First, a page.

New GOP immigration bill would prevent separation of children and parents at border

The measure, which could be voted on next week, would also eliminate the diversity lottery and include $25 billion for border security.
by Rebecca Shabad, Alex Moe and Garrett Haake /  / Updated 
Image: Paul Ryan
"We have been working hand in glove with the administration on this," Ryan said of the Hill GOP's latest immigration vote moves.Saul Loeb / AFP - Getty Images

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WASHINGTON — The compromise House GOP immigration bill will include a provision that children will not be separated from their parents at the border.

Rep. Jeff Denham, R-Calif., one of the moderate Republicans involved in negotiations over the legislation, said the provision will be part of the yet-to-be-written text of the measure. A senior GOP aide confirmed the provision to NBC and said Speaker Paul Ryan, R-Wis., briefed House Republicans last week that it would be included in any bill that's considered.

In addition to protecting the 1.8 million Dreamers who were brought to the U.S. illegally as children, the compromise bill would also eliminate the diversity lottery and include $25 billion for border security, Denham told reporters Wednesday. He said leadership is committed to completing the text of the bill this week.

Denham is a member of the group of moderate Republicans who sought to force floor votes on immigration measures. Late Tuesday, moderates reached a deal with conservatives to allow two votes on the House floor next week — one on a compromise immigration bill and one on a conservative bill sponsored by House Judiciary Committee Chairman Bob Goodlatte, R-Va.

The House will vote next week on the compromise legislation, along with the conservative immigration bill, as part of the deal worked out Tuesday between moderates and conservatives. As of now, only a general outline of the compromise bill has been completed.

Ryan said Wednesday that the White House is on board with the Hill GOP's decision hold immigration votes next week.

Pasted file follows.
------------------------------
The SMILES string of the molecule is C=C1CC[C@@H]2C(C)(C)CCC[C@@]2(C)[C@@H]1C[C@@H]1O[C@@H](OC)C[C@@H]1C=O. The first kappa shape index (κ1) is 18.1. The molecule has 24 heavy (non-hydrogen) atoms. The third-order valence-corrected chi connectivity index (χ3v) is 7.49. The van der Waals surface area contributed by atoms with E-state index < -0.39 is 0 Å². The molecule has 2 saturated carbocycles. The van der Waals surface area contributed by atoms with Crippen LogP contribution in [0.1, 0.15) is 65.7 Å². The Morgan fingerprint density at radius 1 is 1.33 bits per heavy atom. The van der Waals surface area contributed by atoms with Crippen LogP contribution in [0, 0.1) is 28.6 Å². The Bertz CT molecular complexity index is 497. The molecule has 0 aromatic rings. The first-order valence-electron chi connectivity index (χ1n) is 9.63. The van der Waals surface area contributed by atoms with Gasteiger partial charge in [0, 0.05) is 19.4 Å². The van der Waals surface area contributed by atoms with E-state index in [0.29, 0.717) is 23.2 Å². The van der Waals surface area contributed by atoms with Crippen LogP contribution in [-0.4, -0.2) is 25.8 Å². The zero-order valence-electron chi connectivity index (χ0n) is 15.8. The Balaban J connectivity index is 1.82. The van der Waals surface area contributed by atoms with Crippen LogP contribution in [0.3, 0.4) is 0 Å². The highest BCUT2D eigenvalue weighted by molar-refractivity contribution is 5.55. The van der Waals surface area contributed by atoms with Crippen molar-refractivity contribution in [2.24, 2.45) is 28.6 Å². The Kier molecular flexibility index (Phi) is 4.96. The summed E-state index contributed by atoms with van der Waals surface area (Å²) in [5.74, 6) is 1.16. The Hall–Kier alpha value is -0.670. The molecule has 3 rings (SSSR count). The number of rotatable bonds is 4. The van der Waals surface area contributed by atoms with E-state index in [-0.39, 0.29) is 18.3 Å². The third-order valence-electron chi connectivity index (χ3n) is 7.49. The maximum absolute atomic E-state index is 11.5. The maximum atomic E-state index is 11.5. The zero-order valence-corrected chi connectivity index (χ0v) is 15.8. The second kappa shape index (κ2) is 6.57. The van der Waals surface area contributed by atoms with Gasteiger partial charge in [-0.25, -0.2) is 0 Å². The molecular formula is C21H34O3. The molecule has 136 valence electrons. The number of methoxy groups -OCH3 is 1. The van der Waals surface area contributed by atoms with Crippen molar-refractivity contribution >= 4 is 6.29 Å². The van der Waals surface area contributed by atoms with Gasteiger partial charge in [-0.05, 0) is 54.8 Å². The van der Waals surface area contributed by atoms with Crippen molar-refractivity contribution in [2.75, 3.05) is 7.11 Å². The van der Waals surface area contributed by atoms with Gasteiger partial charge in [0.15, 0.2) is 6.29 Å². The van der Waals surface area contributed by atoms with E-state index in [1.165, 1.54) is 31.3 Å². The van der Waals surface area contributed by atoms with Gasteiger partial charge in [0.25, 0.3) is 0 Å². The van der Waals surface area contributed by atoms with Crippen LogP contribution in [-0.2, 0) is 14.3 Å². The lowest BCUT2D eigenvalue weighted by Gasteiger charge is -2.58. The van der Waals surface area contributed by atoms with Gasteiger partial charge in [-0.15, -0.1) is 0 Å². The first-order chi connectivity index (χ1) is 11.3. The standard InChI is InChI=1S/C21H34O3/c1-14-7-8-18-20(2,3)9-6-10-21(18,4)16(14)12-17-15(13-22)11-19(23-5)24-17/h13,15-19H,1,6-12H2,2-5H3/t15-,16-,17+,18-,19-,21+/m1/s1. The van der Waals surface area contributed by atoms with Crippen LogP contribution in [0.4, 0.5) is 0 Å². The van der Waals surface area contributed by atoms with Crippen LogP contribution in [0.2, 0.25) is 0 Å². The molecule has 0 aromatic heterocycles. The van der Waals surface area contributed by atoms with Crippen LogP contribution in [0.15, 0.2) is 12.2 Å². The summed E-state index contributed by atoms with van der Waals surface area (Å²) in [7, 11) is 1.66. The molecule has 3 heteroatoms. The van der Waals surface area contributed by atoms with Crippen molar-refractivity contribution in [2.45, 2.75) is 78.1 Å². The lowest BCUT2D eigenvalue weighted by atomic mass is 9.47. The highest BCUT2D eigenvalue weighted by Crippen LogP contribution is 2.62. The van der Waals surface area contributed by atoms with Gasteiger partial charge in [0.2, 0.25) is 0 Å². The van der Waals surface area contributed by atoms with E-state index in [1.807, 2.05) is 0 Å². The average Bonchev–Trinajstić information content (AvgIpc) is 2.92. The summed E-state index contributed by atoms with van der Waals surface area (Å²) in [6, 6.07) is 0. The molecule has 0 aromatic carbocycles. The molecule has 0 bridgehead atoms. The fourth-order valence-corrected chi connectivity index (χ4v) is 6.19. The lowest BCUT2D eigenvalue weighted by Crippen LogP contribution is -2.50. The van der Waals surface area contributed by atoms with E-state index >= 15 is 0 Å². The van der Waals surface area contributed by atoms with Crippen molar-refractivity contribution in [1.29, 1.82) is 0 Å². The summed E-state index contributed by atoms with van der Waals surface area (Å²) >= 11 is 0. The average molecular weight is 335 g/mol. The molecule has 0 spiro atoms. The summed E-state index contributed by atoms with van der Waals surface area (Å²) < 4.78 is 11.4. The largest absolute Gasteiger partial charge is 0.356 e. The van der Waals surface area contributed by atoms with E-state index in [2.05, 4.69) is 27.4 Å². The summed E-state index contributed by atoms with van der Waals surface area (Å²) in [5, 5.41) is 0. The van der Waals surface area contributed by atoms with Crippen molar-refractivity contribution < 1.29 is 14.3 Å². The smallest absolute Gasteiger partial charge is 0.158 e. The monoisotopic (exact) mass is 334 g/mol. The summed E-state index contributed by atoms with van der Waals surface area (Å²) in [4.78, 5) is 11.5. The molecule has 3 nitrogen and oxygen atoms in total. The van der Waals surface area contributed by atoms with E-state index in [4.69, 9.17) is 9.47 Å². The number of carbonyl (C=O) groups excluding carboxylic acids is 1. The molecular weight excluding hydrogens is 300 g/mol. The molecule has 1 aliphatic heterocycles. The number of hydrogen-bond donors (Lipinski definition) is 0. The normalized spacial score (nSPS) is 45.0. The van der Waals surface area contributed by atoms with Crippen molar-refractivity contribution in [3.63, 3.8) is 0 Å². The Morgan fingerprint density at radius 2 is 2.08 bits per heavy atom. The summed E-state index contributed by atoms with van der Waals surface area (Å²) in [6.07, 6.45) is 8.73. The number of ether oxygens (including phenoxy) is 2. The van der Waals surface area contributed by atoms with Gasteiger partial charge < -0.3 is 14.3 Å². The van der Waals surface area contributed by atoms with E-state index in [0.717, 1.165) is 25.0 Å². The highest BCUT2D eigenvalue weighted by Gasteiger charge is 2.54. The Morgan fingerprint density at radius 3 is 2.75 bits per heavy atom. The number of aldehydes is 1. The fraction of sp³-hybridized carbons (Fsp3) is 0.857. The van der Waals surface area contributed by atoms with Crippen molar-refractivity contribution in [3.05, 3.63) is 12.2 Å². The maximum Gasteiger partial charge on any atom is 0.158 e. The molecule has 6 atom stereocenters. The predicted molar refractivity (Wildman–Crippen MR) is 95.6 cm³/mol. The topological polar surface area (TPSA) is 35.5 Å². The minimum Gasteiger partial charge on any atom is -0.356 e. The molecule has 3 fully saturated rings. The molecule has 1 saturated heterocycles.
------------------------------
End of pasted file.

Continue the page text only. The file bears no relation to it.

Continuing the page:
"I said before, the last thing I want to do is bring a bill out of here that I know the president won’t support," Ryan said at a weekly leadership press conference. "Well, we have been working hand in glove with the administration on this to make sure we are bringing a bill that represents the president’s four pillars so that we can come together."

The speaker told House Republicans on Wednesday morning that he had spoken to President Donald Trump about the plan, and that the president was excited about it, according a person inside the House GOP conference meeting.

"It will protect all Dreamers — those that signed up for DACA, those that did not but were eligible, as well as those that have been aged in," Denham told reporters Wednesday, after House Republicans met behind closed doors at the Capitol Hill Club.

Ryan said members have agreed to the process that would lead to votes on the two bills next week, but that many of them would "reserve judgment" on the compromise bill until the final text emerged.

The legislation would provide "certainty for every Dreamer that's out there," said Rep. Carlos Curbelo, R-Calif., one of the sponsors of the "discharge petition" effort to bring bills to a floor vote.

While Curbelo and Denham said that the compromise bill would reflect Trump"s four pillars on immigration — border security, addressing DACA, scrapping the diversity visa lottery and ending family-based migration — both declined to offer additional details beyond the general idea that it would address the Dreamers.

"Our goal has been to have a permanent fix for Dreamers given the certainty that they need, address the 1.8 million Dreamers that are out there today and then also give them a pathway forward so they're not only here, protecting them, but allowing them to work and go to school and signing up for military as well," said Denham.

Both lawmakers said they are not abandoning the discharge petition, which requires 218 signatures in order to trigger floor votes on a wider range of immigration proposals. On Tuesday night, the moderates fell two signatures short of the threshold, which prevents them from holding a vote this month. If the compromise plan fails next week, moderates could still return to the petition and potentially hold votes next month.

"It's important for people to remain committed to it, because it's there if we need it. And we may need it," said Curbelo.

Rep. Chris Collins, R-N.Y., an ardent Trump supporter who had signed the discharge petition out of frustration about a lack of action on immigration, said the plan is to include "85 percent" of GOP priorities, including on DACA, in the compromise bill in order for the conference to coalesce around it.

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